Even on the science front, there have been a couple of disquieting reports of late. One is about the country slipping down (and a nasty fall that too) in the technology index, though some experts did tell SciDev.Net that different methods of measuring science performance could yield a different result.

The latest Goldman Sachs report confirms India lagging on R&D intensity front. Chavan also noted the need to increase, rather double, India’s spending on research and development (R&D) from the present less than one per cent of the national wealth to two per cent. For some reason this “doubling” of India’s R&D spending, as a per cent of its GDP, has not occurred, although one has heard it often, from prime ministers, their scientific advisors and senior scientists.

On the other hand, the Research Councils of UK’s latest report, based on a survey from 1981 to 2008, says India’s scientific output is growing rapidly, and its science citation impact — a measure of how often its papers are cited by other scientists — has doubled. Although India’s share of the global output remains low, it has nevertheless, shot up fast.

That is possibly why the Indian science jacket is a bit tricky to judge at first glance.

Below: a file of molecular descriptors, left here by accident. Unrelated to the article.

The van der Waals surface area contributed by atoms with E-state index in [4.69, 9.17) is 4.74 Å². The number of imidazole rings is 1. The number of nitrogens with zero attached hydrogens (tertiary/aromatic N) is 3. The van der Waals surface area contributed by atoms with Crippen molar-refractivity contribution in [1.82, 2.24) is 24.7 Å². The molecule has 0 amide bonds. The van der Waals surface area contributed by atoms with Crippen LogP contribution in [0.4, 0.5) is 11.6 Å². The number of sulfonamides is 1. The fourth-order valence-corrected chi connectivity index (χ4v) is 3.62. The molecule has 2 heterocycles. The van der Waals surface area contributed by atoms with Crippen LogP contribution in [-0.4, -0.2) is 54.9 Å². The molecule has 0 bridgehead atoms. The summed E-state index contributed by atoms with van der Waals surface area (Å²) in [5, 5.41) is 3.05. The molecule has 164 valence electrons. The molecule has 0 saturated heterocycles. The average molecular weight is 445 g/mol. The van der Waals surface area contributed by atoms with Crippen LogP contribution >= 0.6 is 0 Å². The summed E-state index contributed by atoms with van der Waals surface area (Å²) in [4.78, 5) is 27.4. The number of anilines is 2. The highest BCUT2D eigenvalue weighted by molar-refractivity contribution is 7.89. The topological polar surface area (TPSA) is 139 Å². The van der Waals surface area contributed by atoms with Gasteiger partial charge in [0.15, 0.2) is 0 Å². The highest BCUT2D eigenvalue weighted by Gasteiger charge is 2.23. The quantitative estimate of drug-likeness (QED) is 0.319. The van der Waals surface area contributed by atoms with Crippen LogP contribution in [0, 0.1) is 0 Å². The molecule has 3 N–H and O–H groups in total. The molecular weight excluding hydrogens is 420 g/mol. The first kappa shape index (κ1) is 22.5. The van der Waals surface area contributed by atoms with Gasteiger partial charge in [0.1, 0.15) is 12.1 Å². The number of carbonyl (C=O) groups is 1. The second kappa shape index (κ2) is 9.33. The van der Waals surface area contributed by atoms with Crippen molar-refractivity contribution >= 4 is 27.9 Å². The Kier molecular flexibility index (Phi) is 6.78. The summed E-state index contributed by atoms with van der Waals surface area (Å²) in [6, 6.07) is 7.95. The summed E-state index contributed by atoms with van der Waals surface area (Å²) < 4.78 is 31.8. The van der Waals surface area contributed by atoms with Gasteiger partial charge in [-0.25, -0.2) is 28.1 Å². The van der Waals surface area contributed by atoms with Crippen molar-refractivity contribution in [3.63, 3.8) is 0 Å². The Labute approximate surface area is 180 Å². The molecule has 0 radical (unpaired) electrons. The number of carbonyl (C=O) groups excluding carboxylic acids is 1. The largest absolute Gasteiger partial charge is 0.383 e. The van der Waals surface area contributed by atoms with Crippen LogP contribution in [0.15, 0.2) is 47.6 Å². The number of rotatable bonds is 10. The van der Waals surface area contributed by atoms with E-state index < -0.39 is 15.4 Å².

What’s your view?

T V Padma, South Asia Regional Coordinator, SciDev.Net


TWAS comes to India

October 14, 2010

Welcome to the blog from the 21st General Meeting of the Academy of Sciences for the Developing World (TWAS), in Hyderabad, India.

So is this yet another developing countries’ meeting on their science struggles? Not exactly. The mood is upbeat, as several developing countries that have witnessed enormous changes in science since TWAS held its first meeting in Trieste in 1985 can testify.

Take Hyderabad, for example. A somewhat sedate city when TWAS was founded over two decades ago, Hyderabad today is host to cutting-edge biology institutes such as the Centre for Cellular and Molecular Biology and Centre for DNA Fingerprinting and Diagnostics; and a global biotechnology and information technology hub. Brazil, China, Rwanda and South Africa have similar success stories to tell.

TWAS meetings are changing too.

Their initial major goals were to provide a forum where scientists from the developing world could discuss critical issues of common concern and showcase their science, and to create a bridge between scientists and science policymakers.

 

TWAS's 1st international conference on 'South-South and South-North Cooperation in Sciences' (5-10 July 1985)

 

The second TWAS meeting was held in Beijing, with 150 participants from 50 countries. The Beijing meeting featured in Nature as one of a handful of scientific meetings in the second half of the 20th century that had a significant impact on scientific discourse.